How Card Manufacturers Embrace Change
Variuscard GmbH CEO Michael Dorner Leverages ICMA Resources
As a card manufacturer in an evolving industry, change is inevitable. The marketplace is moving towards more digital, mobile and biometric products.
The question is, how will you not only survive but thrive?
Michael Dorner, who became CEO of Variuscard GmbH in 2005, describes the changes the company has made during the last 13 years.
In 2003, Variuscard derived about 90 percent of its revenue from manufacturing plastic cards. Today, card manufacturing revenue represents only 30 percent.
“The growth is in complementary products like desktop card printers, hardware and software development and applications,” said Dorner, who serves as a board member of the International Card Manufacturers Association (ICMA), which is a resource for industry issues, including the production, technology, application, security and environmental issues of cards. “The card has to become an IoT product. Cards have to be programmed to be smart.”
Five years ago, Variuscard began outsourcing software development. Two years ago, it hired one software developer, unsure if they would have enough work. Today, the company employs five full-time developers.
In 2017, Variuscard partnered with Austrian town, Gallspach to develop a loyalty chip card that community residents can scan with their cell phone and have immediate access to their photo ID, request free municipal diapers and trash bags, access local business coupons, the library catalog and even the town swimming pool. When Gallspach’s mayor contacted the company and asked about the feasibility of the project, Dorner’s response was, “Yes, we have cards and we have the technology. We’ll set it up.”
“Our card factory isn’t just a factory–it’s a lab,” Dorner said.” It’s important to be innovative, flexible and fast to market. And it’s about trust. We don’t outsource the technology because a lot of customers want their sensitive data to be in one place.”
As the industry changes, Dorner said ICMA remains a critical resource for Variuscard, which has been a member for 25 years. No matter the issue, from manufacturing to the supplier side to ISO standards, Dorner relies on fellow ICMA members with whom he has developed long-term trusting relationships. “We can talk openly,” he said. “Whether they need help, or I need help, we can figure something out or get to a starting point.”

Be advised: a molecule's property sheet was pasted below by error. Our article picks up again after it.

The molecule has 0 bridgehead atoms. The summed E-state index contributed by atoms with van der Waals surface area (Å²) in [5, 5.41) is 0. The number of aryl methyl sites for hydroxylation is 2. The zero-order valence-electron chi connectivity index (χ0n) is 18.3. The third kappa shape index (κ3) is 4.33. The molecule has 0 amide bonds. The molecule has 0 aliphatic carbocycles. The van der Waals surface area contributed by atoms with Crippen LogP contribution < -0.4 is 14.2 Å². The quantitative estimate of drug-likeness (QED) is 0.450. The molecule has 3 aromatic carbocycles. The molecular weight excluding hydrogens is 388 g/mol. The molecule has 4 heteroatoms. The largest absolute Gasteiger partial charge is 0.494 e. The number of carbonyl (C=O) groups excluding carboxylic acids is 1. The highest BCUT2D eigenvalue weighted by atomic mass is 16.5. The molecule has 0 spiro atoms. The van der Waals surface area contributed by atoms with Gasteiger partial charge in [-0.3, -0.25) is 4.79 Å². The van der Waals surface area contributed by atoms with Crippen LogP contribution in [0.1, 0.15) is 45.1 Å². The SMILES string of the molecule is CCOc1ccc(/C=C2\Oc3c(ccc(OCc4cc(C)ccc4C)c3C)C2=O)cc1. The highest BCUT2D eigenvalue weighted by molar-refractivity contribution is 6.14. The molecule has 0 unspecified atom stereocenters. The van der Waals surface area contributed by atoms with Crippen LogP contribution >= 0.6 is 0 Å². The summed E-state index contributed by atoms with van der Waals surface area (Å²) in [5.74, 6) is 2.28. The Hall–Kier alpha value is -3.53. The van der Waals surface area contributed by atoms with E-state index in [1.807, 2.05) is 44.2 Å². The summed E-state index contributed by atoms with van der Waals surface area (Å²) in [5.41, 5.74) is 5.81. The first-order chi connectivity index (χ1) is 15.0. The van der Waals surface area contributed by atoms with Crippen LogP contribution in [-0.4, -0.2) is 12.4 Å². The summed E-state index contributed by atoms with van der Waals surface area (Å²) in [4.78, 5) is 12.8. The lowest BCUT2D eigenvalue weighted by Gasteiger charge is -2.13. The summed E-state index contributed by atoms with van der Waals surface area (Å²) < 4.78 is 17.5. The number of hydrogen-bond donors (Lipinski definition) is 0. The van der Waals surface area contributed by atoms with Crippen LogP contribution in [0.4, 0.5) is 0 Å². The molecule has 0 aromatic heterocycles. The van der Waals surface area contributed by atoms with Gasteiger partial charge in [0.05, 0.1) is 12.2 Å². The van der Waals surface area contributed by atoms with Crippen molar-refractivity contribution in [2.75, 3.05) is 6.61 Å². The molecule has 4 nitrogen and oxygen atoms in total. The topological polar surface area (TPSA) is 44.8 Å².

ICMA’s ‘Find A Card Provider’ Generates Leads for Members
Variuscard has received new business leads through ICMA membership and ICMA.com’s Find a Card Provider search function, as well as from receiving ICMA Élan Awards of Excellence. Dorner compares the awards, which recognize high-quality, industry products, to the security trust seals for online payments. He said displaying an award at a recent trade show in Africa generated potential business leads.
Digital presses are the next great advance in card printing, but most people didn’t see that 10 years ago. Dorner said it’s essential to find new ways to produce the same product or use the same equipment to make new products. A company can’t just buy a digital press and expect it to work from Day One, just like you can’t take PVC and run it through a press and expect it to meet peel standards. You need to adapt the materials and printing process to make the move toward digital.
“The hardest part of the last decade is that printing press manufacturers have not adapted the machines to specialty substrates,” Dorner said. “But that’s the same story as with standard offset printing 30 years ago and the industry figured it out—UV drying offset presses and specialty inks for laminating plastics. I think that will happen with digital presses too. It’s only a matter of time before we can do spot colors and micro text on cards.”
With the ability to do both printing and personalization in one process, digital presses have given progressive card manufacturers a competitive advantage. Last year, Variuscard won the business for a Congo ID card not because of company size, reputation or any aspect of the card, but because it was the only manufacturer in the world able to print, manufacture, personalize and ship 600,000 under-laminate, full-color personalized cards to Africa within two weeks, which is something that would have been impossible without digital printing.
The lesson? Card manufacturers must do more to keep pace in an evolving industry. Innovation is key. Did you know that Nokia, which makes consumer electronics, once made railway signaling transmission equipment, rubber boots, TVs and cell phones?
Sometimes you must change everything completely, Dorner said. “I don’t think that’s the case with our industry yet, but it’s important to create complementary products. Open the windows, listen to your customers and consider changes. Card manufacturers, even small ones, need to adapt in some way to add software somewhere.”